As the years turned into decades, Gallegos desperately tried to help her son until she realized she had allowed it.
She had bought him vehicles to see them destroyed. There have been countless nights she paid for hotels. She was never sure if he was actually spending the night there or buying more drugs. There were the rehabilitation periods that she took out.
She still had a tremendous sense of guilt and thought she had to help him no matter what.
One day, she says, she got sick and tired of being sick and tired. “I didn’t know if he was going to live or die. I had no idea where the child was, ”she said.
What she knew for sure was that she couldn’t go on like this. So the next time he called she lied and told him she didn’t have any money to send him. “He knew I was lying,” she said.
But the hard love had started, and just like that, her son had lost his catalyst.
“I hung up and cried and cried and cried,” Gallegos recalls. “I cried like a baby. But I couldn’t let him know.
His action definitely had an impact. “I haven’t heard from him after that for a long time,” says Gallegos.
Join the club
While the Miami clubhouse was not the first clubhouse model Boswell encountered, it was the first that made him believe he could stay sober and drug-free, and have the life that he was really dreaming. The concept of the clubhouse made him feel like he was no longer a stranger – no longer a strange man. He had finally found his tribe.
“You are not with ‘normal’ people,” says Boswell. “You are surrounded by someone who tackles similar issues that you face every day of your life. “
As in clubs around the world, there are members of the Focus Clubhouse who have tried for too long to integrate into the so-called normal world. And it brought them unnecessary grief and pain.
“What I love most is the gratitude the members feel for the clubhouse,” says Gallegos, who is the manager of the clubhouse. “They really enjoy their time there. It’s just a sense of accomplishment for me and for them.
Member Dawn Koch, 51, gets chills just talking about the powerful impact Focus Clubhouse has had on her life and what it means to be around like-minded people. “We all work together,” Koch says. “We are like a family with each other. And that means checking out each other and taking care of each other. “When I’m isolated, people worry about me,” Koch says. “I tried to kill myself three times.
Now she looks forward to her days and the camaraderie she feels with the other members.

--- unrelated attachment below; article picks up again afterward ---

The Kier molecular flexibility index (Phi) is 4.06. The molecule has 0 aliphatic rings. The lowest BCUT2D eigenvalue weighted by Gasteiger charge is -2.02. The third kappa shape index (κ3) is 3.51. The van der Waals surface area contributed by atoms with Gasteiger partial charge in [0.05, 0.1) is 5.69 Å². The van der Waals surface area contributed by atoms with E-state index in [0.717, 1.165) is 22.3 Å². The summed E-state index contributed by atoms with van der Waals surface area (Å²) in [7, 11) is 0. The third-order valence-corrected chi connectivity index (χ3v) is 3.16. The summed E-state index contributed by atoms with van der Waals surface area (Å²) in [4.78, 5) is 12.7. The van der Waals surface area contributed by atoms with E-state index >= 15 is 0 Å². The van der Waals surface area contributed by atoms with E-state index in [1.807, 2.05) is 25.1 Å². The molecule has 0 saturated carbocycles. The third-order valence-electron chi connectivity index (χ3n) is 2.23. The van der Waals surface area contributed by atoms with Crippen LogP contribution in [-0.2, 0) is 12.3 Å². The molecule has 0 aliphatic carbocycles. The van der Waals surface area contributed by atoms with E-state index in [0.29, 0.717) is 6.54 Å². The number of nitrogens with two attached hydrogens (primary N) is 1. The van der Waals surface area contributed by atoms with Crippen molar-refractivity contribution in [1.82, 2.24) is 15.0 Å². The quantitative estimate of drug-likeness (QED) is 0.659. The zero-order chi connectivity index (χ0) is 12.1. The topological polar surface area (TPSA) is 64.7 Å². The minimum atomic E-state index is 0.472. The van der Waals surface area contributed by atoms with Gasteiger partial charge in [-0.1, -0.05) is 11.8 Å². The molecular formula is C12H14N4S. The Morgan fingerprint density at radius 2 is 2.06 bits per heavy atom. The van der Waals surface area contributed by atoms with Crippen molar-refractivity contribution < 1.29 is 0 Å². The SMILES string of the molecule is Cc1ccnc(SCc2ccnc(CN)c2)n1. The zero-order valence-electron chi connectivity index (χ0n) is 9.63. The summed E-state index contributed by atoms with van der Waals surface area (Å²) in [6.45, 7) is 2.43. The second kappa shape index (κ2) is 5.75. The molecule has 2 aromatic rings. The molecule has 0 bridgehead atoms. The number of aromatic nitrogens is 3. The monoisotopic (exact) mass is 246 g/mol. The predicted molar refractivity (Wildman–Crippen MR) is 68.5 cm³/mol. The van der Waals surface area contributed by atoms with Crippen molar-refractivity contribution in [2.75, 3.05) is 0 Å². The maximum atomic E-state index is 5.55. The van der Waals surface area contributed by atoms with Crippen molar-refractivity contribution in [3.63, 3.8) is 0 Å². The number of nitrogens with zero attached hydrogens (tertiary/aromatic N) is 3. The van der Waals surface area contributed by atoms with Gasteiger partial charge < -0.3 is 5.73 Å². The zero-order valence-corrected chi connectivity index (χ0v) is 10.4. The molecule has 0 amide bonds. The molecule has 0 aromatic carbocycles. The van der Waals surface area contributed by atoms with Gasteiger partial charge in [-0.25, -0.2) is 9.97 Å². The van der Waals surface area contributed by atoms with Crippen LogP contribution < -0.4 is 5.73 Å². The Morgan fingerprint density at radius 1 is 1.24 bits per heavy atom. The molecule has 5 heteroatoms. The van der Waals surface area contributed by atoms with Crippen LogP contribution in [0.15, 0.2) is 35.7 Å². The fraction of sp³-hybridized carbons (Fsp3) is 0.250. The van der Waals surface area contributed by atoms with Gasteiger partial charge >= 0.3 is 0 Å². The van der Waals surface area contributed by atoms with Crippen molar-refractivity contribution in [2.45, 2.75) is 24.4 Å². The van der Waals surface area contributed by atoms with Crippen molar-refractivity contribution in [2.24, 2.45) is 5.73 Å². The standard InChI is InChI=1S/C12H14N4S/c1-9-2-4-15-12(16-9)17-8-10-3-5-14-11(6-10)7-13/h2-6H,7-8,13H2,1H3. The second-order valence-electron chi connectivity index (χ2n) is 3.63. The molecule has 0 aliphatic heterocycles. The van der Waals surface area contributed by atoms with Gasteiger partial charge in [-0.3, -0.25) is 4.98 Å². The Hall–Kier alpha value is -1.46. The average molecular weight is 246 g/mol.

Diagnosed with depression at 28 and bipolar affective disorder later, Koch wants the public to understand how important it is to have a safe haven where other members understand what they have been through or going through.
Family and friends, Koch said, need to understand that small triggers can turn people with mental illness off. This is why it is important to have the correct diagnosis.
They shared their stories and broadcast their linens, so the audience could get a glimpse of their world and be able to better understand and help family members and friends who may have mental illness, or even themselves. .
Gallegos dreams of the day when Focus Clubhouse will have a bigger building (it now has around 10 active members) and can help more people supplement their Social Security disability checks for mental illness with 15-20 hours of employment through to a professional transition program. . She also wants to build a garden where they can harvest their own food.
To donate to Focus Clubhouse (your donation can help with Uber rides so members can get to and from the clubhouse every day), click here.
Above all, their goal is to become an accredited clubhouse, which they believe will take another two to four years. They are there for the long haul.
When Boswell decided he wanted to come home, he called and asked his stepfather, David, for permission to return to Louisiana.
His mother remembers when he called her. “For some strange reason, I said yes,” she recalls. “I have always blamed God.”
Returning to Louisiana for his son meant finding the nearest clubhouse so he could stay on the mend. But there were no clubhouses in the state. And that’s when Boswell made a big life-changing decision: “Well, I’m just going to start one. “
At first, Gallegos was reluctant to embrace his business. But when she saw that her son was serious, she came out of his recent retirement and joined him. The Louisiana clubhouse does not provide medical and clinical services, but members already have such providers. That doesn’t stop Gallegos from urging everyone not to let the stigma keep them from seeking professional help if they suspect they have a problem, whether it’s a counselor. , a therapist or a psychiatrist.
Looking back, Boswell acknowledges that his life has been that fork in the road. “You can go the right way, or you can go the wrong way. I went the wrong way, ”he says. But he doesn’t regret anything. “Personally, I wouldn’t change it for the life of the world,” he says. “I understand why God kept me around – for the clubhouse. ”
For Member Koch, it is important that the audience understands who they are.
“People with mental illness are incredibly gifted people,” says Koch. “And if they find a place where they feel comfortable to get help when needed, they are very knowledgeable and efficient. A lot of us work and continue to work, and are very good at what we do.